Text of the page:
You’re mistaken there. It doesn’t become a German story simply because Hitler and the Nazis are in it. The film shows what can become of a young democracy and in particular it asks the question, what would I have done? How far does one’s own loyalty go? What side would I have been on? My characters are always a little capricious and also cowardly. They are perfect projection screens for these questions, because it’s easy to identify with them, perhaps even more so overseas than in Germany.
Have you ever been to Australia?
But, you have made a film of an Australian book.
Not that I know of. Which one?
The non-fiction book Why Men Don't Listen and Women Can't Read Maps by Allan and Barbara Pease.
I see! Yes, you’re right; they are Australian. That was even one of my more successful films. In the meantime I have made it so much my own story that I was not aware of it.
Now you’d have an opportunity to meet them...
That’s true. I’d like to know what they think of the film. The book was a wonderful template. Still, we made our own story of it and even poked some fun at the tone of the book.
What significance do film festivals have for you?
I am happy that I am invited and recognized and always find the dialogue on site very interesting. But, ultimately, I wouldn’t overestimate it. Of course, it also depends very much on the respective festival. It is important that you can really get to know people and are able to talk with them. That is what makes a good festival. Sadly, this aspect is increasingly lacking today. You can experience it the most at the students’ festivals.
For some directors the attention they receive at a festival helps them gain funding for new projects. How important is money for a good film?
That depends on the film. I quite frequently draw from chaos and from poverty. Something can evolve from that. What are 500 people on a market square opposed to an empty market square with autumn leaves wafting across it? In a film, 500 people are still not many, but cost an awful lot of money. And I sure can never top “The Lord of the Rings” or “Titanic.” For films like that, money is extremely important. But, I would like to have a lot of money available, of course. Or as Sammy Davis Jr. once said: “I have been poor and I have been rich. Rich is better.”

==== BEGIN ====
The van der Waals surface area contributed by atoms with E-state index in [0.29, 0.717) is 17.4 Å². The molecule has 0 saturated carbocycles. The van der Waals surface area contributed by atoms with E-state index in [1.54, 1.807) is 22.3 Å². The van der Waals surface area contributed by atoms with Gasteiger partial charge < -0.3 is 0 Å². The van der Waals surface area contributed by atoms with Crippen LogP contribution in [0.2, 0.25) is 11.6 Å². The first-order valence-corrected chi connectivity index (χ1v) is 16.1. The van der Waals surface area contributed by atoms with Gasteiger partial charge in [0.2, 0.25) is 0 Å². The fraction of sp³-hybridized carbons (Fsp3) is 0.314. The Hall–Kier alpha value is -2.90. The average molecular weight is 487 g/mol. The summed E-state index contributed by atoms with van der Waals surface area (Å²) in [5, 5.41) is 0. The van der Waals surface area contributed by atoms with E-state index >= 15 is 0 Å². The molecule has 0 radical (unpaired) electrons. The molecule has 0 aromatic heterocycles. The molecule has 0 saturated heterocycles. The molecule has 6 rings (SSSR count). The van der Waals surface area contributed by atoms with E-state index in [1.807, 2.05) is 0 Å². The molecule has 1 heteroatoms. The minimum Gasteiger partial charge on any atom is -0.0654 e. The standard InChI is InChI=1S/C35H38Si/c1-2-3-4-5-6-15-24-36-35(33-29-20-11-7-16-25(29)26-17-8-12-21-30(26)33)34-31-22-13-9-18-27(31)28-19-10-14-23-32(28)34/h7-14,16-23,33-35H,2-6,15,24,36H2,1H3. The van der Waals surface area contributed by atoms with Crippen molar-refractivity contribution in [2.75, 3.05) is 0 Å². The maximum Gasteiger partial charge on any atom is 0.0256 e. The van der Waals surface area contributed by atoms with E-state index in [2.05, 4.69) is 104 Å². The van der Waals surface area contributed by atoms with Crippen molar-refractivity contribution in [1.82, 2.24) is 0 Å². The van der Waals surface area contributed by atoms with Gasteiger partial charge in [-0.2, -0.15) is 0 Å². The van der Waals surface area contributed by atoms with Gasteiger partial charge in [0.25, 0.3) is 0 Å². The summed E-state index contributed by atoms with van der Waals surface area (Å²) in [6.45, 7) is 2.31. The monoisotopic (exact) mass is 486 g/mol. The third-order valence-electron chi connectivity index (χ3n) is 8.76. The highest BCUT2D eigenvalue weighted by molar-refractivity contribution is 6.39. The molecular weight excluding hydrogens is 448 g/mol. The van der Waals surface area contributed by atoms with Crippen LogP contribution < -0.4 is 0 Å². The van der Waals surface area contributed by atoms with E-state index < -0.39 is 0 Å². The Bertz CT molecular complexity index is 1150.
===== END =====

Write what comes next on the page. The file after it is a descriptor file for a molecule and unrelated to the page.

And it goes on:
What was the budget for Hotel Lux?
11 million euros.
That could buy a couple of houses. Is that kind of responsibility a burden?
No. Of course, grandma has to knit a long time for that kind of money. But, it’s relative. Films are the cave paintings of our times. Maybe cave painting was a little cheaper back then, but perhaps their price was very high – compared to what time was worth back then. Maybe the guy who painted them was always very tired out and ultimately eaten by a sabre-toothed tiger because he spent all night painting in the cave.
Do you, as a cave painter of our times, have an idol? And please don’t say Ernst Lubitsch or Billy Wilder!
It would be Quentin Tarantino. Many consider him only an action film director, but for me, he is a great writer of dialogues. He never takes the easy way; his characters never talk about the plot of the film in their dialogues. That is a great art.
Leander Haußmann was born in Quedlinburg in 1959. He comes from an old artistic dynasty; his father was actor Ezard Haußmann and his mother is the costume designer Doris Haußmann. After being trained as a printer, Haußmann began acting in the 1980s. As such, he celebrated a variety of successes on the stages of the GDR. After reunification, he switched to directing. In the 1990s he caused some sensations with in part controversial productions in various German theatres. He was theatre manager of the Bochum Schauspielhaus from 1995 until 2000. Since then, he has mainly made films, among the most well known of which are his first film Sonnenallee (1999) and Herr Lehmann (2003).